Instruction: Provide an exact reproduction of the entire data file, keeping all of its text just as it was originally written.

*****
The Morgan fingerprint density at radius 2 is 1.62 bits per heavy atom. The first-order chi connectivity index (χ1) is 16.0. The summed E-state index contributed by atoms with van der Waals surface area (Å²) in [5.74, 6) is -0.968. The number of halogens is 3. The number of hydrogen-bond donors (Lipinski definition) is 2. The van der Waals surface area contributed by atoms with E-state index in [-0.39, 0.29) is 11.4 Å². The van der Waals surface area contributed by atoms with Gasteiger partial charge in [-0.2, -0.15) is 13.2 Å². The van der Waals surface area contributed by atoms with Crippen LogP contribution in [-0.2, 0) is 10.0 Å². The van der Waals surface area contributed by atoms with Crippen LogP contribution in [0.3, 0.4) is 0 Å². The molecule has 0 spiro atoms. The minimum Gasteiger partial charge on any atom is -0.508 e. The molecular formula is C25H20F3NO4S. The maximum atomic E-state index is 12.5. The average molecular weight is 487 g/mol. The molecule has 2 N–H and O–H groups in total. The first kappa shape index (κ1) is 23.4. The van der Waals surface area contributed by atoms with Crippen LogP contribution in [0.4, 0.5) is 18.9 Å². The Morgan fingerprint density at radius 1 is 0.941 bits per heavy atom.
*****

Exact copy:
The Morgan fingerprint density at radius 2 is 1.62 bits per heavy atom. The first-order chi connectivity index (χ1) is 16.0. The summed E-state index contributed by atoms with van der Waals surface area (Å²) in [5.74, 6) is -0.968. The number of halogens is 3. The number of hydrogen-bond donors (Lipinski definition) is 2. The van der Waals surface area contributed by atoms with E-state index in [-0.39, 0.29) is 11.4 Å². The van der Waals surface area contributed by atoms with Gasteiger partial charge in [-0.2, -0.15) is 13.2 Å². The van der Waals surface area contributed by atoms with Crippen LogP contribution in [-0.2, 0) is 10.0 Å². The van der Waals surface area contributed by atoms with Crippen LogP contribution in [0.3, 0.4) is 0 Å². The molecule has 0 spiro atoms. The minimum Gasteiger partial charge on any atom is -0.508 e. The molecular formula is C25H20F3NO4S. The maximum atomic E-state index is 12.5. The average molecular weight is 487 g/mol. The molecule has 2 N–H and O–H groups in total. The first kappa shape index (κ1) is 23.4. The van der Waals surface area contributed by atoms with Crippen LogP contribution in [0.4, 0.5) is 18.9 Å². The Morgan fingerprint density at radius 1 is 0.941 bits per heavy atom.